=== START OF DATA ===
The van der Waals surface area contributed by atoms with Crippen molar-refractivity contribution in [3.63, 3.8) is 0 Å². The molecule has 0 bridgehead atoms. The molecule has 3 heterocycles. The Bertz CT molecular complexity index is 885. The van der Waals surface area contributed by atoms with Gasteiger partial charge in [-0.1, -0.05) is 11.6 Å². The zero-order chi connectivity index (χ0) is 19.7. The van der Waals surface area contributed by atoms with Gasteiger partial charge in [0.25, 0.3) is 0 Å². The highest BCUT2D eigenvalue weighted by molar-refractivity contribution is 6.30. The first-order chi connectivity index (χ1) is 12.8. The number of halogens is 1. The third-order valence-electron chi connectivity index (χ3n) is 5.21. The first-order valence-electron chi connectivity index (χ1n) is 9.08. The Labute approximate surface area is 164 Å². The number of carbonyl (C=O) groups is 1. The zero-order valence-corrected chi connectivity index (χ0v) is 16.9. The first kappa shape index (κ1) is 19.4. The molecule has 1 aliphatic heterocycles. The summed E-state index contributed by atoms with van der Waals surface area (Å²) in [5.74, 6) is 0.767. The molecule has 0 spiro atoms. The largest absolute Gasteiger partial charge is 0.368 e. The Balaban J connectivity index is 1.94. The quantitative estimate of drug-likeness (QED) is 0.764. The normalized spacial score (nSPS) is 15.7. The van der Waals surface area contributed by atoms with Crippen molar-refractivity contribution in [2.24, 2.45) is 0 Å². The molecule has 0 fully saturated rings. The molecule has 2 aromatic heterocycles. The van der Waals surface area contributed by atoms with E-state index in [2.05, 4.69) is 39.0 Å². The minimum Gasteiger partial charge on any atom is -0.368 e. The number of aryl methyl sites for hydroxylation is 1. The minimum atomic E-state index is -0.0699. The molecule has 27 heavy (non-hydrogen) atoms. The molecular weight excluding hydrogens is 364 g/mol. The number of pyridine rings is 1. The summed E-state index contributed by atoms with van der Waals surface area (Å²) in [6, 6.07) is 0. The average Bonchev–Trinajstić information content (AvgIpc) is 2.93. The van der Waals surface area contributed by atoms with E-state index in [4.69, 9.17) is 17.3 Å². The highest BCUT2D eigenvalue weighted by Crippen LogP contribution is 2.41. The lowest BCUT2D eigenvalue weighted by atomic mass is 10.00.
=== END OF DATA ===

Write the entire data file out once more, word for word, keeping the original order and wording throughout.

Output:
The van der Waals surface area contributed by atoms with Crippen molar-refractivity contribution in [3.63, 3.8) is 0 Å². The molecule has 0 bridgehead atoms. The molecule has 3 heterocycles. The Bertz CT molecular complexity index is 885. The van der Waals surface area contributed by atoms with Gasteiger partial charge in [-0.1, -0.05) is 11.6 Å². The zero-order chi connectivity index (χ0) is 19.7. The van der Waals surface area contributed by atoms with Gasteiger partial charge in [0.25, 0.3) is 0 Å². The highest BCUT2D eigenvalue weighted by molar-refractivity contribution is 6.30. The first-order chi connectivity index (χ1) is 12.8. The number of halogens is 1. The third-order valence-electron chi connectivity index (χ3n) is 5.21. The first-order valence-electron chi connectivity index (χ1n) is 9.08. The Labute approximate surface area is 164 Å². The number of carbonyl (C=O) groups is 1. The zero-order valence-corrected chi connectivity index (χ0v) is 16.9. The first kappa shape index (κ1) is 19.4. The molecule has 1 aliphatic heterocycles. The summed E-state index contributed by atoms with van der Waals surface area (Å²) in [5.74, 6) is 0.767. The molecule has 0 spiro atoms. The largest absolute Gasteiger partial charge is 0.368 e. The Balaban J connectivity index is 1.94. The quantitative estimate of drug-likeness (QED) is 0.764. The normalized spacial score (nSPS) is 15.7. The van der Waals surface area contributed by atoms with Crippen molar-refractivity contribution in [2.24, 2.45) is 0 Å². The molecule has 0 fully saturated rings. The molecule has 2 aromatic heterocycles. The van der Waals surface area contributed by atoms with E-state index in [2.05, 4.69) is 39.0 Å². The minimum Gasteiger partial charge on any atom is -0.368 e. The number of aryl methyl sites for hydroxylation is 1. The minimum atomic E-state index is -0.0699. The molecule has 27 heavy (non-hydrogen) atoms. The molecular weight excluding hydrogens is 364 g/mol. The number of pyridine rings is 1. The summed E-state index contributed by atoms with van der Waals surface area (Å²) in [6, 6.07) is 0. The average Bonchev–Trinajstić information content (AvgIpc) is 2.93. The van der Waals surface area contributed by atoms with E-state index in [4.69, 9.17) is 17.3 Å². The highest BCUT2D eigenvalue weighted by Crippen LogP contribution is 2.41. The lowest BCUT2D eigenvalue weighted by atomic mass is 10.00.